|Publication number||US5226066 A|
|Application number||US 07/752,159|
|Publication date||6 Jul 1993|
|Filing date||29 Aug 1991|
|Priority date||29 Aug 1991|
|Publication number||07752159, 752159, US 5226066 A, US 5226066A, US-A-5226066, US5226066 A, US5226066A|
|Inventors||David A. Barr|
|Original Assignee||Adac Laboratories|
|Export Citation||BiBTeX, EndNote, RefMan|
|Patent Citations (6), Non-Patent Citations (5), Referenced by (11), Classifications (15), Legal Events (12)|
|External Links: USPTO, USPTO Assignment, Espacenet|
The present invention relates generally to the field of radiography and, more particularly, systems for generating cardiac angiograms.
Radiologic examination forms an integral and essential part of evaluating cardiac disease. A radiograph or radiogram is a film or other record produced by the action of actinic rays, typically x-rays, on a sensitized surface. The shadow of the heart, as seen on a standard or "plain" radiograph or by fluoroscopy, is useful for evaluating gross disease processes, such as chamber enlargement. Such studies, however, only demonstrate the outer borders of the heart and great vessels. Considerably more information is obtained when the blood is opacified by injecting a contrast medium into the vascular system, so that the inner borders of the cardiac chambers and vessels can be visualized.
Of particular interest to the present invention is the imaging and diagnosis of coronary artery disease, especially that induced by atherosclerosis. Until recently, the diagnosis of coronary artery disease depended primarily on the ability of a physician to interpret the significance of chest pain described by patients. Objective confirmation required the recognition of transient or persistent electrocardiographic changes, which usually indicated the presence of myocardial ischemia, necrosis, or other secondary myocardial change.
Selective cine coronary angiography, a specialized radiographic technique, provides a useful clinical approach to the precise demonstration of morphologic changes in the human coronary artery vasculature. Under local anesthesia, a catheter is percutaneously introduced, typically in the brachial or femoral artery, and passed retrograde directly into the ascending aorta. The catheter tip is then introduced directly into each of the two coronary orifices. Multiple small doses of contrast medium are injected directly into the orifice of each coronary artery, with the patient typically positioned in different projections.
In a conventional coronary angiography study, x-rays are admitted toward a subject while contrast medium passes through the branches of the coronary tree. Some of the x-rays are absorbed or scattered, while others pass through the subject toward an image intensifier. Upon reaching the image intensifier, the passed-through x-rays are converted to form an optical image which, through the use of mirrors and/or beam splitters, may be focused at either or both a film camera (i.e., 35 mm motion-picture or cine camera) and a T.V. or video camera. In particular, the film camera is used for capturing multiple images as individual photographs. The T.V. camera, on the other hand, is used for capturing multiple images as analog or digital video frames (hereinafter collectively referred to as digital images), which may be acquired, stored, processed and combined to form dynamic video image sequences.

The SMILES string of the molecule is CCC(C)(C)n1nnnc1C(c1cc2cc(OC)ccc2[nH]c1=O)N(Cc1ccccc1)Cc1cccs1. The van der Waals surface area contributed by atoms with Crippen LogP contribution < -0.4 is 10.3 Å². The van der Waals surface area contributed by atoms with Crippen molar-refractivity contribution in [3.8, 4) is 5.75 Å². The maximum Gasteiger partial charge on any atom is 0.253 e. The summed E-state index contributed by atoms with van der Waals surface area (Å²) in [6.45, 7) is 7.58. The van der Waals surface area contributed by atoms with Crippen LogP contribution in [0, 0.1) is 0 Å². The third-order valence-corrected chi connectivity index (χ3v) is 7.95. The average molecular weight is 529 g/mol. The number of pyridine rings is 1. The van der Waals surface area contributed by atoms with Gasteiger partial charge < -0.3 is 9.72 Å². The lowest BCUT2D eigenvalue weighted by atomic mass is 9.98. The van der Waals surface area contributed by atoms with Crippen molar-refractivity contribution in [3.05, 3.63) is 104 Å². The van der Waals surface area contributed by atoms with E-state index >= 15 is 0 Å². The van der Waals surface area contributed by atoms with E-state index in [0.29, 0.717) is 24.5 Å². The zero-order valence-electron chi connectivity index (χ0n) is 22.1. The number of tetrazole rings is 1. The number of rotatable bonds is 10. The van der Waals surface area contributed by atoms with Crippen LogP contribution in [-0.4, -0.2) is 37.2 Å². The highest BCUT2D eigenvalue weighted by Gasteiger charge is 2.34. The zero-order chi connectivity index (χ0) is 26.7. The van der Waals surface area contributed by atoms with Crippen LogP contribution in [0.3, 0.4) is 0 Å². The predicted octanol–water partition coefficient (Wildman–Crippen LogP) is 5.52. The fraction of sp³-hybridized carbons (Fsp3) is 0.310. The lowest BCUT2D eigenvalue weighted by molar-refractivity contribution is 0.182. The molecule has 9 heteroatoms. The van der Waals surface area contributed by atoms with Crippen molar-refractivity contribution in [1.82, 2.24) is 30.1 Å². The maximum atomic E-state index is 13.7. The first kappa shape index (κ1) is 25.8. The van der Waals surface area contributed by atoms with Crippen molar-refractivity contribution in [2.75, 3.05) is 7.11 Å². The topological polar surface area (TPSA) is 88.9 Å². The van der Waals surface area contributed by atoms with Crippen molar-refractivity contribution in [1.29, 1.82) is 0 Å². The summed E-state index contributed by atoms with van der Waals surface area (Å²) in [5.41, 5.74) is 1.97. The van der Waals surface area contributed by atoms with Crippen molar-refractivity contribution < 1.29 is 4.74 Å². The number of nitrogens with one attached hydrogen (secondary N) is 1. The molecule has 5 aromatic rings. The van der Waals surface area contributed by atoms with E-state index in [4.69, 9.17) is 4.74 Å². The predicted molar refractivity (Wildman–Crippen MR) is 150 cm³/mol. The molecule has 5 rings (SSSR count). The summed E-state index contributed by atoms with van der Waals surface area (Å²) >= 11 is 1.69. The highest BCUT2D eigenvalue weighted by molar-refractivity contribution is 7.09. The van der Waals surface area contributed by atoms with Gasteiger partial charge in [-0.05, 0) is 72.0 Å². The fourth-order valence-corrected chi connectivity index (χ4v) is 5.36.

For a typical coronary angiographic exam, approximately ten sequences of images of the heart are obtained. Since the heart and its vasculature are three-dimensional in structure, several projections (i.e., different perspectives) are often obtained. A single sequence typically lasts approximately eight seconds and comprises a plurality of frames captured at a frame rate of about 7.5 to 60 frames per second (fps); sometimes, rates as high as 90 fps or 150 fps are used.
Since excess irradiation is undesirable, the x-rays are emitted in a pulsed fashion, at the lowest possible exposure level. Typically, each frame within a sequence is formed by transmitting an x-ray pulse of about 20-100 micro-Roentgens over a period of 2-10 milliseconds. In a technique similar to flash or strobe photography, the cine camera and T.V. camera capture the pulses while operating at slower shutter speeds (i.e., longer durations than the x-ray pulse) so that none of the x-rays are wasted. In contrast to other body tissues, the actively contracting heart requires shorter pulses and more frames to capture a focused, non-blurred image sequence.
It would be desirable to provide a cardiac acquisition system which includes the ability to acquire both cine-film and digital images simultaneously from two planes, e.g., from frontal and lateral perspectives. These "biplane" studies should include studies acquired at 30 fps or more for each plane. To reduce scatter (i.e., stray x-rays from the other plane), each plane should be acquired at a different time (out of phase) relative to the other plane. Furthermore, the system should operate with only a single digital image acquisition processor, thereby reducing costs. The present invention fulfills this and other needs.